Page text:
Will you get the best job offer possible? What if you don’t get the offer you hoped for? See this Salary Negotiation Guide.
Wow Them in the Interview
Getting a better job offer with a higher salary isn’t just limited to the actual salary discussion. If you want to end up with a better compensation package, start in the interview. When you ace the interview, they’ll see you as more valuable and want you more. How do you wow them in the interview?
- Prepare and practice answers to common interview questions. You’ll project more confidence and they will perceive you as a stronger candidate.
- Research the company through Google, LinkedIn, the company website, and your network. The more you know, the stronger your interview answers will be and the better questions you’ll ask.
- Bring your brag book. It will be a great piece of evidence that shows what you’ve done in the past.
- Create a 30-60-90-day plan that shows what you can do in the future. Your plan gives them a test drive of you in the job. It’s very powerful and is proven to generate stronger job offers.
- Choose and prep great references who can speak to your job performance. The best references are past bosses. See these rules for references.
…But Don’t Mention Money
Don’t bring up salary, benefits, perks, days off, or anything like that in the interview. This interview is a sales process in which you’re the product and the sales rep. They’re your customer. Focus on what they need and what problems they have and how you can provide solutions. Make them want you before you talk about how much you’re going to cost.
Research Appropriate Salary Ranges for that Job
Whatever your job is, look at what appropriate salaries are at your level, with your years of experience, in your part of the country. Cost of living affects the value of your salary. What seems like a high salary might not go very far in some place like San Francisco or New York; and what seems like a lower salary might get you more than you think in another part of the country. Good sites for salary research include Payscale.com, Glassdoor.com, or Jobstar.org.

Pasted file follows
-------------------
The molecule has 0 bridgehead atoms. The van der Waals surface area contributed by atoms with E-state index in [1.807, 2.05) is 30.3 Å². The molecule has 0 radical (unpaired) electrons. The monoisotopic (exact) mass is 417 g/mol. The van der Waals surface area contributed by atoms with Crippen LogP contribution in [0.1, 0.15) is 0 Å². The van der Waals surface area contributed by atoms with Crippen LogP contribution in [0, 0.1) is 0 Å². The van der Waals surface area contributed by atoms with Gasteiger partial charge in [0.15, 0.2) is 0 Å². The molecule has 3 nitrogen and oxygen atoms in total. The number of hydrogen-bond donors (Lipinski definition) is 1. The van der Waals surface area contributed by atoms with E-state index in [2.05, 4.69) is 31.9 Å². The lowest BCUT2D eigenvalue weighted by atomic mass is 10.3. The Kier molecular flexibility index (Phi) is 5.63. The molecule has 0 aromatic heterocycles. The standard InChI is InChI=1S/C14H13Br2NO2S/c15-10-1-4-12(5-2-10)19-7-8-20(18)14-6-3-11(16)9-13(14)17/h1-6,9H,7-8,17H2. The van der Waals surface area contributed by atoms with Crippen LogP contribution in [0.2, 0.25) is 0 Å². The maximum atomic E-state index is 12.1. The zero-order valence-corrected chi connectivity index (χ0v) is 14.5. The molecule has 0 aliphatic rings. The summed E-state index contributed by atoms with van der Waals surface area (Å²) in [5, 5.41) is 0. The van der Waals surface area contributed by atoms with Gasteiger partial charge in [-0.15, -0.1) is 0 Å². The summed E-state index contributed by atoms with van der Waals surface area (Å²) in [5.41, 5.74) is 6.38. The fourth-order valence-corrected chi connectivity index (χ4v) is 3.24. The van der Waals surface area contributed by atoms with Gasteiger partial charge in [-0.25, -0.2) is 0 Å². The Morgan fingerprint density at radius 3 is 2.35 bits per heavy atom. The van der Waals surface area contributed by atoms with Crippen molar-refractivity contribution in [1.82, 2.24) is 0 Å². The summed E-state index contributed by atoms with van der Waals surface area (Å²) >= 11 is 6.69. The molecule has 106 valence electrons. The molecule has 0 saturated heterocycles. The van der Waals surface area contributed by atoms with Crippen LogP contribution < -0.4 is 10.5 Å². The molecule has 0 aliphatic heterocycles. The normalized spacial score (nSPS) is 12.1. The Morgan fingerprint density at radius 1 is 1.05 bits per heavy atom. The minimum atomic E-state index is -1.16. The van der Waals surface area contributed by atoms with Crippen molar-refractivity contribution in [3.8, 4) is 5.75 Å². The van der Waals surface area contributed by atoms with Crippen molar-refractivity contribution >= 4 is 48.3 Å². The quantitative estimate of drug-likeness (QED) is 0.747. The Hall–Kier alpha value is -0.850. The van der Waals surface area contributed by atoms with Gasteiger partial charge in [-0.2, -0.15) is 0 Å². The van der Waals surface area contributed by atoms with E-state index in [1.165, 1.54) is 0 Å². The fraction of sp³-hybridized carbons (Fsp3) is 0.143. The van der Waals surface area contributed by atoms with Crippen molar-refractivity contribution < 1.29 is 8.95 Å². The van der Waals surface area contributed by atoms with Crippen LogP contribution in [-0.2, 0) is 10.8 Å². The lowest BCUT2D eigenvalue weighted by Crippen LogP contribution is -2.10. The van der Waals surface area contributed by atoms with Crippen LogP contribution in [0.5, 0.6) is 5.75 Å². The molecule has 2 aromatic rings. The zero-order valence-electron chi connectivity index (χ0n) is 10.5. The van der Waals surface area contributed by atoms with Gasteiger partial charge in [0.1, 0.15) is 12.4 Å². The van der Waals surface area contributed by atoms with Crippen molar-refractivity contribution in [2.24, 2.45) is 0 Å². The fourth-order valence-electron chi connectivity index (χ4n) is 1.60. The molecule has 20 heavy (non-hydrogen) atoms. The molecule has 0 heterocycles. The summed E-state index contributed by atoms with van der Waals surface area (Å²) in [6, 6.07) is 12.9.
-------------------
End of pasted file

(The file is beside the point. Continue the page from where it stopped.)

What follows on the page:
Set a Bias
Even though you want to avoid talking about money until you actually have an offer, employers will still often ask you questions about what salary you expect or need to have. The best approach to questions about money in the interview is to deflect. However, if you can’t deflect, you can set a bias.
Set a bias by saying something like, “I wouldn’t accept a salary less than I’m currently making, and it would have to be a significant enough increase to make it worth the change in my personal and professional life. I have a really good job now and I’m valued at my company. So in order for me to take this job, it would have to be a solid opportunity with growth potential.”
You still haven’t given them a number, but you have let them know that you expect a good offer and know you’re worth it. You’ve set a bias that signals to them that they’re going to have to start at a good offer and not try to lowball you.
The most direct route to a better salary is to just ask for it. Once you receive an offer, you can always counter. You may not get it, but you definitely won’t if you don’t ask. Companies typically expect some pushback on offers, so they won’t see it as a negative.
One way to keep this conversation positive and productive is to negotiate from a positive point of view. This might sound something like, “Thank you for offering me the job. I think it’s perfect for me and I’m very excited about it. I would like to ask for X dollars more.” (X is whatever you think it’s worth, based on your salary research. Keep the amount reasonable.)
One important thing to keep in mind: If they’re at the top of their offer in terms of salary, you can ask for other considerations.
For instance, if they can’t offer more money now, you could ask for the possibility of more money after they have some experience with you. That might be an earlier performance review, consideration for an early merit raise, or additional responsibilities (that you'd be paid more for).
Don’t forget about other factors that aren’t salary but do carry financial value. For example, you could negotiate for more vacation time, a larger bonus percentage, flex time, or other benefits like parking or gym memberships or a company car. One gentleman I know asked, “If I hit X target in 6 months, will you bonus me with a $10,000 Rolex?” They agreed—and he wears that Rolex today.
Become a master negotiator! Watch the webinar I did with negotiating guru Jack Chapman, author of How to Make $1000 a Minute.